Republicans close to majority of US House, Senate still up for grabs

WASHINGTON, Nov. 10 (Reuters) - Republicans are closing in on securing a majority in the U.S. House of Representatives on Thursday morning, while control of the Senate hangs in the balance, two days after Democrats averted a Republican "red wave" at midterm. election.

Republicans have won at least 210 House seats, Edison Research projects, eight short of the 218 seats needed to seize the House from Democrats and effectively stall President Joe Biden's legislative agenda.

While Republicans remain favored, there are 33 undecided House contests - including 21 of the 53 most competitive races, based on a Reuters analysis of leading nonpartisan forecasters - likely ensuring the final outcome will not be determined for some time.

The fate of the Senate is much more uncertain. Either party could wrest control by sweeping out too close races in Nevada and Arizona, where officials methodically counted thousands of uncounted ballots.

The split would mean a Senate majority would go down to a second-round election in Georgia for the second time in two years. Incumbent Democrat Raphael Warnock and Republican challenger Herschel Walker both failed to reach 50% on Tuesday, forcing them into a one-on-one battle on December 6.

Even a slim House majority would allow Republicans to shape the remainder of Biden's term, stymie priorities such as abortion rights and launch investigations into his government and family.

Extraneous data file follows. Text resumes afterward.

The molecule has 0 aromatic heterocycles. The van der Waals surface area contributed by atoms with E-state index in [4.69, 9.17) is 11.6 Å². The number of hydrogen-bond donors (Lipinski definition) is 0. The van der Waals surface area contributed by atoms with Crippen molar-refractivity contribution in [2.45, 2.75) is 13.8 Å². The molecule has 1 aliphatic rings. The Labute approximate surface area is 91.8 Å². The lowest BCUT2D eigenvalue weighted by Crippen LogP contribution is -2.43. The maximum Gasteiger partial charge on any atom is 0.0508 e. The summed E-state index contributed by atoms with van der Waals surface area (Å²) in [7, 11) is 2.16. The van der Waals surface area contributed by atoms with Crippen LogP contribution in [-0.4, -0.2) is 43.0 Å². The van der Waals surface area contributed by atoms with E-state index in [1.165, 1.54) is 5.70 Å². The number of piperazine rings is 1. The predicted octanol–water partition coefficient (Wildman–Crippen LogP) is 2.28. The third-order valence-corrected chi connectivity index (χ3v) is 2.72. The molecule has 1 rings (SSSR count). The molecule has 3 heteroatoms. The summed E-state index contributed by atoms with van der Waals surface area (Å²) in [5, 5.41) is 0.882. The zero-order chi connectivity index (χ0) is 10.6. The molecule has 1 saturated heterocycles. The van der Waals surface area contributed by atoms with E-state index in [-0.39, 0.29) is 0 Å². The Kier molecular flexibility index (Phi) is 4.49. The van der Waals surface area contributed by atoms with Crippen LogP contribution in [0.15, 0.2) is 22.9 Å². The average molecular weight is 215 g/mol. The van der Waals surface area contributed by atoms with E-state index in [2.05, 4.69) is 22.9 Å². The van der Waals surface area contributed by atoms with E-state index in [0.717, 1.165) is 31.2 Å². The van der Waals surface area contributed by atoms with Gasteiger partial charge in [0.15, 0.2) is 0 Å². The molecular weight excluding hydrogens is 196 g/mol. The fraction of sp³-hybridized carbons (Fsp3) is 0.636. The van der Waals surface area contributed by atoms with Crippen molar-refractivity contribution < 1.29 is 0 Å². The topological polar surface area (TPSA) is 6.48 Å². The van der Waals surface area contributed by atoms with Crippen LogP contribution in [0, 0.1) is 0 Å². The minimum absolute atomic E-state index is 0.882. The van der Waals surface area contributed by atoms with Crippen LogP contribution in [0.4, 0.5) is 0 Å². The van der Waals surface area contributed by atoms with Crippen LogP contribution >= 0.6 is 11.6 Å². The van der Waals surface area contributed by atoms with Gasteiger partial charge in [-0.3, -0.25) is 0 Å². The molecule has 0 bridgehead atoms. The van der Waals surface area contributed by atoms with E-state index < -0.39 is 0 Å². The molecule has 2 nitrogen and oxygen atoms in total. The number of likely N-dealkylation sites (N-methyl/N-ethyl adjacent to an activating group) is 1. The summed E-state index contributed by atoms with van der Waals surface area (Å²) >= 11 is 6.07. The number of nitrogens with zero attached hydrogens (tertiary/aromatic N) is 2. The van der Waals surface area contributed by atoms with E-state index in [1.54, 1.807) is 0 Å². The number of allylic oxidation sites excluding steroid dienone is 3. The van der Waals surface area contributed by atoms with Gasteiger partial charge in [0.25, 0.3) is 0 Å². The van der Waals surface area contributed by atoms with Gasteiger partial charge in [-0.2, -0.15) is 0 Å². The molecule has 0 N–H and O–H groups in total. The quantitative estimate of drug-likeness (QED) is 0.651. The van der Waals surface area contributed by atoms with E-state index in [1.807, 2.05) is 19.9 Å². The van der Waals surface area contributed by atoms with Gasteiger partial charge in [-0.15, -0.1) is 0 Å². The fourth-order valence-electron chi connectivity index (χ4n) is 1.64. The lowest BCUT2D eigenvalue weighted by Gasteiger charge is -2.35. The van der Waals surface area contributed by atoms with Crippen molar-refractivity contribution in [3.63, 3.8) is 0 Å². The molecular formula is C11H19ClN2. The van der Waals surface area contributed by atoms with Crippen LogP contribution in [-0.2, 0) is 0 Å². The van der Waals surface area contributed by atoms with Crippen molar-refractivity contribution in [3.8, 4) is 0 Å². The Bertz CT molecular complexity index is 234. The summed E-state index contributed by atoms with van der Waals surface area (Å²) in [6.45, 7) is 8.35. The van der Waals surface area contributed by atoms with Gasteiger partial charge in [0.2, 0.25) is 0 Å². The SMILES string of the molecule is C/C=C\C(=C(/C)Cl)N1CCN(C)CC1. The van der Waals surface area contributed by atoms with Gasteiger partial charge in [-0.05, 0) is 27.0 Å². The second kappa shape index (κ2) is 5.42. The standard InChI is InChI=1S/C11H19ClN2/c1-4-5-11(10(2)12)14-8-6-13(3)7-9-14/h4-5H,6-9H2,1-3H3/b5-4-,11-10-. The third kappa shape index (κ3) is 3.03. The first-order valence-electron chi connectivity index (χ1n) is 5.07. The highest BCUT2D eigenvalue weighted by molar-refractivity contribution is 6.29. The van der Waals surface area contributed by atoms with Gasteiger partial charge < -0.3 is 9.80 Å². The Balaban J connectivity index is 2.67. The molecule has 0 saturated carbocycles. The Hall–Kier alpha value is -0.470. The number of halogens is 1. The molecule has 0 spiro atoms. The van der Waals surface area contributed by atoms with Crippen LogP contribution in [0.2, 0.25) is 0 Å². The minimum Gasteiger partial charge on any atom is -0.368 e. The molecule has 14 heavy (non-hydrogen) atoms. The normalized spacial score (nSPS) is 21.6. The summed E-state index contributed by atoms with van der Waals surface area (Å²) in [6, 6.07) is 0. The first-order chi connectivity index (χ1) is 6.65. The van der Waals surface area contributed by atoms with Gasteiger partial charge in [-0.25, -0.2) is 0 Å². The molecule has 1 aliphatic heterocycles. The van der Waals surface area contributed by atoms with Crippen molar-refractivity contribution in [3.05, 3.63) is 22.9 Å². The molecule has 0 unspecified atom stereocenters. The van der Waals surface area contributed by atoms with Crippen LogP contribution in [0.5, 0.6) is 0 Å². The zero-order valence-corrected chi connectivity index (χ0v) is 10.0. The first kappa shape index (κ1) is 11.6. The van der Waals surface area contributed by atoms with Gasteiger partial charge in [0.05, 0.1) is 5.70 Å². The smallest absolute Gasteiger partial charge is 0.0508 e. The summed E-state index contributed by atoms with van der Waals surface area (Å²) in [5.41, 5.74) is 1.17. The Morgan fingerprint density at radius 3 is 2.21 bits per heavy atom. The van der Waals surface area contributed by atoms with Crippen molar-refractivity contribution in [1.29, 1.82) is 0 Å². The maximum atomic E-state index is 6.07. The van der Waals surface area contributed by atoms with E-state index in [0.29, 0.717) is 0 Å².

Biden acknowledged that reality on Wednesday, saying he was ready to work with Republicans. A White House official said Biden spoke by phone with Republican House leader Kevin McCarthy, who announced earlier in the day his intention to run for House speaker if Republicans control the room.

"The American people have made it clear, I think, that they expect the Republicans to be ready to work with me as well," Biden said at a White House news conference.

If McCarthy is the next speaker of the House, he may find it difficult to unite his splintered, hard-right caucus with little interest in compromising.

Republicans are expected to demand spending cuts in exchange for raising the country's borrowing limit next year, a row that could spook financial markets.

Senate control, meanwhile, would give Republicans the power to block Biden's nominees for judicial and administrative posts.


The ruling party has historically suffered heavy casualties in presidential first-half elections, and Biden has struggled with low approval ratings. But the Democrats were able to avoid the big loss that the Republicans had anticipated.

Tuesday's results showed voters chastised Biden for the sharpest inflation in 40 years, while also condemning Republican efforts to ban abortion and casting doubt on the country's vote-counting process.

Biden has framed the election as a test of US democracy at a time when hundreds of Republican candidates accept Trump's false claims that the 2020 presidential election was stolen.

A number of opponents of the election won on Tuesday, but many seeking positions to oversee elections at the state level were defeated.

"It was a good day, I think, for democracy," Biden said.

Trump, who took an active role in recruiting Republican candidates, had mixed results.

He won in Ohio, where "Hillbilly Elegy" writer J.D. Vance won a Senate seat to keep it in Republican hands. But several other Trump-backed candidates have lost, such as retired celebrity surgeon Mehmet Oz, who lost a landmark Senate election in Pennsylvania to Democrat John Fetterman.

Meanwhile, Republican Florida Governor Ron DeSantis, who could challenge Trump in 2024, won re-election by nearly 20 percentage points, adding to his growing national profile. 

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